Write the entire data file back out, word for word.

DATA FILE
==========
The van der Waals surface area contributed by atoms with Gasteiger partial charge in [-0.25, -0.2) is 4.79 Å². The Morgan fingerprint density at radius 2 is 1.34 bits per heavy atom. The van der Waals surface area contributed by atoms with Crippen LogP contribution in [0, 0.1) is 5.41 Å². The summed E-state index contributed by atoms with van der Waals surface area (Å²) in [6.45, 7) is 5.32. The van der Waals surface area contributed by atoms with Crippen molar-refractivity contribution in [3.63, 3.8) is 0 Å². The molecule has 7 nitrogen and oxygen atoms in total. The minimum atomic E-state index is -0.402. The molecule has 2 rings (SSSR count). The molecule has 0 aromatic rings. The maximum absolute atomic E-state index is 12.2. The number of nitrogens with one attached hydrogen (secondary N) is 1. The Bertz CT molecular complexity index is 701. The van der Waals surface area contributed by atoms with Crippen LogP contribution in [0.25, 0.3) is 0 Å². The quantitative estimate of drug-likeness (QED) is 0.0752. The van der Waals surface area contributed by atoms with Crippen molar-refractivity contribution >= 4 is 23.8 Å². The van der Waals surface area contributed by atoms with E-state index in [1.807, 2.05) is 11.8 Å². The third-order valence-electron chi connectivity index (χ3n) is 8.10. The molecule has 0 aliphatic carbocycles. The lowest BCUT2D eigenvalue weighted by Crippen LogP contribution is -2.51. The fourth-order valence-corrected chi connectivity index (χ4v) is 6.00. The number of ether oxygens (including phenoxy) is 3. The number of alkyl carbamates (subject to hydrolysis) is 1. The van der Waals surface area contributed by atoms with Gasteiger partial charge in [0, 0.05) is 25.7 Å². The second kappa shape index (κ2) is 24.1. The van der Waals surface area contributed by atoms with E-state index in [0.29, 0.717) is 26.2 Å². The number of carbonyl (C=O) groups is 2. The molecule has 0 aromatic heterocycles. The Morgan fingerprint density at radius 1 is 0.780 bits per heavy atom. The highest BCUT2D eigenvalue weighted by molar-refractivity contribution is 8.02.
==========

The van der Waals surface area contributed by atoms with Gasteiger partial charge in [-0.25, -0.2) is 4.79 Å². The Morgan fingerprint density at radius 2 is 1.34 bits per heavy atom. The van der Waals surface area contributed by atoms with Crippen LogP contribution in [0, 0.1) is 5.41 Å². The summed E-state index contributed by atoms with van der Waals surface area (Å²) in [6.45, 7) is 5.32. The van der Waals surface area contributed by atoms with Crippen molar-refractivity contribution in [3.63, 3.8) is 0 Å². The molecule has 7 nitrogen and oxygen atoms in total. The minimum atomic E-state index is -0.402. The molecule has 2 rings (SSSR count). The molecule has 0 aromatic rings. The maximum absolute atomic E-state index is 12.2. The number of nitrogens with one attached hydrogen (secondary N) is 1. The Bertz CT molecular complexity index is 701. The van der Waals surface area contributed by atoms with Crippen LogP contribution in [0.25, 0.3) is 0 Å². The quantitative estimate of drug-likeness (QED) is 0.0752. The van der Waals surface area contributed by atoms with Crippen molar-refractivity contribution >= 4 is 23.8 Å². The van der Waals surface area contributed by atoms with E-state index in [1.807, 2.05) is 11.8 Å². The third-order valence-electron chi connectivity index (χ3n) is 8.10. The molecule has 0 aliphatic carbocycles. The lowest BCUT2D eigenvalue weighted by Crippen LogP contribution is -2.51. The fourth-order valence-corrected chi connectivity index (χ4v) is 6.00. The number of ether oxygens (including phenoxy) is 3. The number of alkyl carbamates (subject to hydrolysis) is 1. The van der Waals surface area contributed by atoms with Gasteiger partial charge in [0, 0.05) is 25.7 Å². The second kappa shape index (κ2) is 24.1. The van der Waals surface area contributed by atoms with E-state index in [0.29, 0.717) is 26.2 Å². The number of carbonyl (C=O) groups is 2. The molecule has 0 aromatic heterocycles. The Morgan fingerprint density at radius 1 is 0.780 bits per heavy atom. The highest BCUT2D eigenvalue weighted by molar-refractivity contribution is 8.02.